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Florida voters should reject ‘closeted’ 77-year-old Shalala

Embrace next generation and elect David Richardson to Congress

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Donna Shalala, gay news, Washington Blade

Donna Shalala denied being a lesbian in the ‘90s while serving as President Clinton’s HHS Secretary. (Photo by Bluerasberry; courtesy Wikimedia Commons)

Rep. David Richardson calls himself a progressive. I call him a courageous progressive with a record of bringing responsible, forward-thinking solutions to the problems Floridians face at the local and state level. He will do the same in Congress.

David made history in 2012, becoming the first elected openly gay person to win a seat in the Florida Legislature. He represents House District 113 including all of the City of North Bay Village, City of Miami Beach, downtown Miami and Little Havana. During his second term he was the House Minority Floor Leader, a remarkable accomplishment for a sophomore legislator, and he was part of the Caucus Leadership Team. He has earned the respect of his colleagues for his groundbreaking work on criminal justice and prison reform and for his advocacy for sensible gun control, quality public education and his unstinting commitment to civil liberties and equal rights for all.

He made reforming Florida’s corrupt, for-profit prison system a top priority. His work “revealed evidence of officer-on-inmate violence at youthful offender facilities, caught officers withholding food from inmates, and persuaded the Department of Corrections to close down Lancaster Correctional Institution, a prison incarcerating youth,” according to his campaign. David will continue fighting for solutions to issues impacting Floridians in Congress. He will stand up to the Trump administration and oppose rollbacks in the Affordable Care Act and support Medicare for All. He believes in a single-payer healthcare system and reinstating the Paris Climate Accords. He will fight any rollbacks of the rights of women, Hispanics, African Americans, the LGBT community and all minority groups, while fighting to expand those rights.

David was born in Houston and moved to Florida in 1968, a hometown boy growing up in Longwood where he attended Lyman High School. He earned his bachelor degrees in biology and accountancy from the University of Central Florida and his master’s of business administration from the University of Tampa. He began his career as an auditor at the U.S. Department of Defense, after which he joined Ernst and Young, an international accounting and consulting firm. In 1993, he started his own advisory services firm focused on forensic accounting of government contracts. He has been a licensed Certified Public Accountant in Florida for 33 years.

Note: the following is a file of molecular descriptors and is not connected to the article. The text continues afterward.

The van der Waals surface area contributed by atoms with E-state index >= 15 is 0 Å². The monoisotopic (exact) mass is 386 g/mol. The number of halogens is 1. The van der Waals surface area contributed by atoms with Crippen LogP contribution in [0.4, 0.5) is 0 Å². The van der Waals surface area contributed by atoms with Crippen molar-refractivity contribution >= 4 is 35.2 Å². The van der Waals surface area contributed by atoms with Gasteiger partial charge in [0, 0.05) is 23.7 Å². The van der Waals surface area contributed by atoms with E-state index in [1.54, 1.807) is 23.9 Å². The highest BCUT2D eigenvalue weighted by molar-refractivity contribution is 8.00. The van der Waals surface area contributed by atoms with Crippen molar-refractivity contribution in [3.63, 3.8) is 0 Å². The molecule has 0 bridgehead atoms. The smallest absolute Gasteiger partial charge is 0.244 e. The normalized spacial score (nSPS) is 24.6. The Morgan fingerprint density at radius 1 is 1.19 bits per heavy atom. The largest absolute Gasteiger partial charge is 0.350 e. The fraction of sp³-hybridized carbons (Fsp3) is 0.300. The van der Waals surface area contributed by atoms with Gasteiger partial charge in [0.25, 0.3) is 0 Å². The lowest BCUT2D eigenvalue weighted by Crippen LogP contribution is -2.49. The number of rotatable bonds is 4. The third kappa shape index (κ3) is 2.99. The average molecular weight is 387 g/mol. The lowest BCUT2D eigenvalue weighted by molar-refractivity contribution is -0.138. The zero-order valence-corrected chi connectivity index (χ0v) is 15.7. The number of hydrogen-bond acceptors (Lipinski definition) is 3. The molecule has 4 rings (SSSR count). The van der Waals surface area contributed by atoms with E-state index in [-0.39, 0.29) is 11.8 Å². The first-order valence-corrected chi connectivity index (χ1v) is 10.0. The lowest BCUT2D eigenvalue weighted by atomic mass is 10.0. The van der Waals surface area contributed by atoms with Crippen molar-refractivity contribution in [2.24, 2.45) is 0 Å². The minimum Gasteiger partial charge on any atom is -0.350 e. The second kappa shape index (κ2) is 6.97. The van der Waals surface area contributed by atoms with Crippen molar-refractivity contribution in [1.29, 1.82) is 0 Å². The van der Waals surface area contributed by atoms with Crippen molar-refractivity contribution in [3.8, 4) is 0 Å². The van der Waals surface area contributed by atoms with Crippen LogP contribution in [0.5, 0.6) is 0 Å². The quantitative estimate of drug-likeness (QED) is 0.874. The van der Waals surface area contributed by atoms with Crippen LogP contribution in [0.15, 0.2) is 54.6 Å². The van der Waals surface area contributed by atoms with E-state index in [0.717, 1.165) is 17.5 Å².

The Democratic primary is now a two-person race between David and Donna Shalala. I know and respect Shalala having first met her in the early 1970s after her appointment to the ‘Big Mac’ board, the corporation set up by New York Gov. Hugh Carey to keep New York City out of bankruptcy. We met at a friend’s Christmas tree trimming party, which she attended with City Council member Robert Wagner III. Bobby came from a political family. His dad had been mayor and his grandfather a U.S. senator. In the early ‘60s there was a campaign “to rid New York City of gay bars in full effect by order of Mayor Wagner, who was concerned about the image of the city in preparation for the 1964 World’s Fair. The city revoked the liquor licenses of the bars, and undercover police officers worked to entrap as many homosexual men as possible.” So not surprisingly Bobby brought a woman with him to the party as it was universally assumed he was as deep in the closet as I was at the time. I would meet Donna a number of times over the years even getting to dance a jitterbug with her at an event in D.C. when she was Secretary of HHS (she’s a great dancer). When being vetted for the position at HHS she denied being a lesbian and it was then considered irrelevant. However, in 2018, being honest and open with your constituents when running for elected office is relevant and I choose to believe mutual friends who have told me she remains closeted.

Donna is brilliant and accomplished. But I have to question why at nearly 80 years old she feels the people of Florida will be well served having her as a freshman member of Congress when she has never served in a legislative body. With all due respect to her and others of my generation it is time we use the wisdom and experience we have accumulated to support the next generation of leaders — especially in Florida’s 27th district where the people already have a great candidate ready to represent them.